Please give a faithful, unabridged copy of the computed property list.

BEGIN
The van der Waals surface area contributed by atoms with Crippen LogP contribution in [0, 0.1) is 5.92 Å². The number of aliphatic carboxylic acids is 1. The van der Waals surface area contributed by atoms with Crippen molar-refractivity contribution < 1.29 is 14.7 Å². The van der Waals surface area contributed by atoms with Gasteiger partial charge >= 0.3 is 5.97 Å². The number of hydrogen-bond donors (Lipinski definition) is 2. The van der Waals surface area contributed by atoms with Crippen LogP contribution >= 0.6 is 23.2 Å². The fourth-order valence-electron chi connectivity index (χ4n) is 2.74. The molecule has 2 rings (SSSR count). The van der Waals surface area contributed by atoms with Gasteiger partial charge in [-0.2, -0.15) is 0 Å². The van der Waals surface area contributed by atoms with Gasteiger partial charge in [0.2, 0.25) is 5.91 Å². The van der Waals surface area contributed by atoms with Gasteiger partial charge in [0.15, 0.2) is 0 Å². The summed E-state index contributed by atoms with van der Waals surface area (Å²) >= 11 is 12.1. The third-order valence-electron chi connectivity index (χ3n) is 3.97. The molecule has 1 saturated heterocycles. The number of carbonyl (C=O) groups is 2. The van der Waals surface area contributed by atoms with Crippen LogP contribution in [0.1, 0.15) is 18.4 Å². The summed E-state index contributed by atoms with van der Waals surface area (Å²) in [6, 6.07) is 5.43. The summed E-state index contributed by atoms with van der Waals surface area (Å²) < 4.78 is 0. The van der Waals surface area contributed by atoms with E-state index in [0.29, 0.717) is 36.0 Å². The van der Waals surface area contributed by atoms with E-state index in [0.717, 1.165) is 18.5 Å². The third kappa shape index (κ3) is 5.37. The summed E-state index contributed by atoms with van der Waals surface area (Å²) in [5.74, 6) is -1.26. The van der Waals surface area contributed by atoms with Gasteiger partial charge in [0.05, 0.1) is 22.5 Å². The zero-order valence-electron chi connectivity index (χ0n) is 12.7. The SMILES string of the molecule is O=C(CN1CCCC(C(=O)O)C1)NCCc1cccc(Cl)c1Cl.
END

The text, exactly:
The van der Waals surface area contributed by atoms with Crippen LogP contribution in [0, 0.1) is 5.92 Å². The number of aliphatic carboxylic acids is 1. The van der Waals surface area contributed by atoms with Crippen molar-refractivity contribution < 1.29 is 14.7 Å². The van der Waals surface area contributed by atoms with Gasteiger partial charge >= 0.3 is 5.97 Å². The number of hydrogen-bond donors (Lipinski definition) is 2. The van der Waals surface area contributed by atoms with Crippen LogP contribution >= 0.6 is 23.2 Å². The fourth-order valence-electron chi connectivity index (χ4n) is 2.74. The molecule has 2 rings (SSSR count). The van der Waals surface area contributed by atoms with Gasteiger partial charge in [-0.2, -0.15) is 0 Å². The van der Waals surface area contributed by atoms with Gasteiger partial charge in [0.2, 0.25) is 5.91 Å². The van der Waals surface area contributed by atoms with Gasteiger partial charge in [0.15, 0.2) is 0 Å². The summed E-state index contributed by atoms with van der Waals surface area (Å²) >= 11 is 12.1. The third-order valence-electron chi connectivity index (χ3n) is 3.97. The molecule has 1 saturated heterocycles. The number of carbonyl (C=O) groups is 2. The van der Waals surface area contributed by atoms with Crippen LogP contribution in [0.1, 0.15) is 18.4 Å². The summed E-state index contributed by atoms with van der Waals surface area (Å²) in [6, 6.07) is 5.43. The summed E-state index contributed by atoms with van der Waals surface area (Å²) < 4.78 is 0. The van der Waals surface area contributed by atoms with E-state index in [0.29, 0.717) is 36.0 Å². The van der Waals surface area contributed by atoms with E-state index in [0.717, 1.165) is 18.5 Å². The third kappa shape index (κ3) is 5.37. The summed E-state index contributed by atoms with van der Waals surface area (Å²) in [5.74, 6) is -1.26. The van der Waals surface area contributed by atoms with Gasteiger partial charge in [0.05, 0.1) is 22.5 Å². The zero-order valence-electron chi connectivity index (χ0n) is 12.7. The SMILES string of the molecule is O=C(CN1CCCC(C(=O)O)C1)NCCc1cccc(Cl)c1Cl.